Letter: Carl Bernstein Talk Squandered?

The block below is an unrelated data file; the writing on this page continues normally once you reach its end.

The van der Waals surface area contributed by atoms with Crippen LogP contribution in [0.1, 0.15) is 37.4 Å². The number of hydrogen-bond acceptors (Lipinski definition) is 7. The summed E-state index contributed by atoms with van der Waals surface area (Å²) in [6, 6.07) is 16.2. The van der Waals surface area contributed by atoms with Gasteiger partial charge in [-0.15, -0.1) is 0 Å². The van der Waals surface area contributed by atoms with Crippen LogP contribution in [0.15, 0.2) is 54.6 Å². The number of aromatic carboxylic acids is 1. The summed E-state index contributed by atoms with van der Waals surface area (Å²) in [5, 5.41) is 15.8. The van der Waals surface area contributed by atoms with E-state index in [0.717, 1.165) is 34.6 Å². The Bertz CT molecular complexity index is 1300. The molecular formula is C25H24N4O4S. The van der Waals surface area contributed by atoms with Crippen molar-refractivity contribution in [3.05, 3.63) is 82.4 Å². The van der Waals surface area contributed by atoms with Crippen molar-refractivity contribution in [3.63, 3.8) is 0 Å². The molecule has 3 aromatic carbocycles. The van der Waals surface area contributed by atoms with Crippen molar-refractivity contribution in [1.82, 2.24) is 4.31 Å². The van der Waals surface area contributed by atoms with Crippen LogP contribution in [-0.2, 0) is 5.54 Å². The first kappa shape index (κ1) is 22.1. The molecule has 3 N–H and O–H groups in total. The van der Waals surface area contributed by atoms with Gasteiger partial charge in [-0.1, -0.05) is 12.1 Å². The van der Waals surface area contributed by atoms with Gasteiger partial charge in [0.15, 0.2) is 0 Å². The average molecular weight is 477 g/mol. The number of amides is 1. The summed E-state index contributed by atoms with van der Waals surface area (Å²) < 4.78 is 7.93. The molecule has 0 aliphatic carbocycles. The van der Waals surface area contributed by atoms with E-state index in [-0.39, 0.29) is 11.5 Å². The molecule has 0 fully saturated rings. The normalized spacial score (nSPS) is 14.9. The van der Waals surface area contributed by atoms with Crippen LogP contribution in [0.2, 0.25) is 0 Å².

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Last Thursday we squandered a great opportunity. The great opportunity being Carl Bernstein giving a talk followed by a Q&A. How we squandered it? By focusing our questions on and asking him to talk about political philosophy, which in turn became pseudo political philosophy. This is a misstep on our part because Bernstein is not a political philosopher. However, he does have a wealth of knowledge on other subjects that would have been insightful to hear about. Unfortunately, the advertisements for Bernstein’s talk prompted students to anticipate Police States as a topic instead of as a possible context surrounding the topic of whistleblowing. Police States as a topic is not Bernstein’s field of knowledge. Bernstein himself expressed his confusion about the topic by asking why he had been asked to lecture on this topic during his dinner with me and other students at the Parker House. After his talk concluded, and the Q&A began, students continued to press the topic of Police States. Things became awkward and Reedies along with Bernstein became frustrated. Frustration turned into rudeness at times. Most of the frustration seemed to center on miscommunication. Reedies and Bernstein did not have the same concept of what a Police State is, and what terrorists–specifically eco terrorists–are. These points never got clarified and the discussion degenerated. The talk and questions could have been utilized to talk about subjects Bernstein is an expert on. I would have loved to hear more about journalism’s past roles, current roles, and future roles. I wanted to hear about the role of a good editor, how to write journalistically, creative nonfiction, the comparison of memoir writing and journalism. Bernstein could have discussed how to decide to run (or not run) something that could be harmful to the community/authorities. These topics would have yielded much more. At times these topics did get raised: The heart of journalism–finding the best version of the truth–and the subjectivity of journalism–to not portray the story as 50/50 if it is not in reality. This was my highlight of the talk. Thanks, David Satten-Lopez